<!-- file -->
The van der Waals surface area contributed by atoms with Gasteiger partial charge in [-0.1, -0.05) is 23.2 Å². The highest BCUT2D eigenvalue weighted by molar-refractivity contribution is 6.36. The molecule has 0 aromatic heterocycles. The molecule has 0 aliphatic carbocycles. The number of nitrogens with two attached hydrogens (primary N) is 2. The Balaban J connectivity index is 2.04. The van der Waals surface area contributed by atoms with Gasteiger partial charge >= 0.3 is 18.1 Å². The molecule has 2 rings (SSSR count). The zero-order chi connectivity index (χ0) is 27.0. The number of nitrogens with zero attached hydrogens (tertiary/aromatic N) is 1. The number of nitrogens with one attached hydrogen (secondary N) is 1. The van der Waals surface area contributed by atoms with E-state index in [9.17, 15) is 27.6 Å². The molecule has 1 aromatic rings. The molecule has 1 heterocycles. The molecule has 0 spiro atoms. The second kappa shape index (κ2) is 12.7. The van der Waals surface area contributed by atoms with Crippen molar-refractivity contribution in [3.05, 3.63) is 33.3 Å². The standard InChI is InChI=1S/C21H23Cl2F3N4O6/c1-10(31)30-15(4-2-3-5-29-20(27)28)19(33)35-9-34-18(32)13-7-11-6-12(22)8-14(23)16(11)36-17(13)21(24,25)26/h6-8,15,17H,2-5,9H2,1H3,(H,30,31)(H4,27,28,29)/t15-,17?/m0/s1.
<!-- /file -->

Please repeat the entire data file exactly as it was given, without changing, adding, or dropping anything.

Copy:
The van der Waals surface area contributed by atoms with Gasteiger partial charge in [-0.1, -0.05) is 23.2 Å². The highest BCUT2D eigenvalue weighted by molar-refractivity contribution is 6.36. The molecule has 0 aromatic heterocycles. The molecule has 0 aliphatic carbocycles. The number of nitrogens with two attached hydrogens (primary N) is 2. The Balaban J connectivity index is 2.04. The van der Waals surface area contributed by atoms with Gasteiger partial charge >= 0.3 is 18.1 Å². The molecule has 2 rings (SSSR count). The zero-order chi connectivity index (χ0) is 27.0. The number of nitrogens with zero attached hydrogens (tertiary/aromatic N) is 1. The number of nitrogens with one attached hydrogen (secondary N) is 1. The van der Waals surface area contributed by atoms with E-state index in [9.17, 15) is 27.6 Å². The molecule has 1 aromatic rings. The molecule has 1 heterocycles. The molecule has 0 spiro atoms. The second kappa shape index (κ2) is 12.7. The van der Waals surface area contributed by atoms with Crippen molar-refractivity contribution in [3.05, 3.63) is 33.3 Å². The standard InChI is InChI=1S/C21H23Cl2F3N4O6/c1-10(31)30-15(4-2-3-5-29-20(27)28)19(33)35-9-34-18(32)13-7-11-6-12(22)8-14(23)16(11)36-17(13)21(24,25)26/h6-8,15,17H,2-5,9H2,1H3,(H,30,31)(H4,27,28,29)/t15-,17?/m0/s1.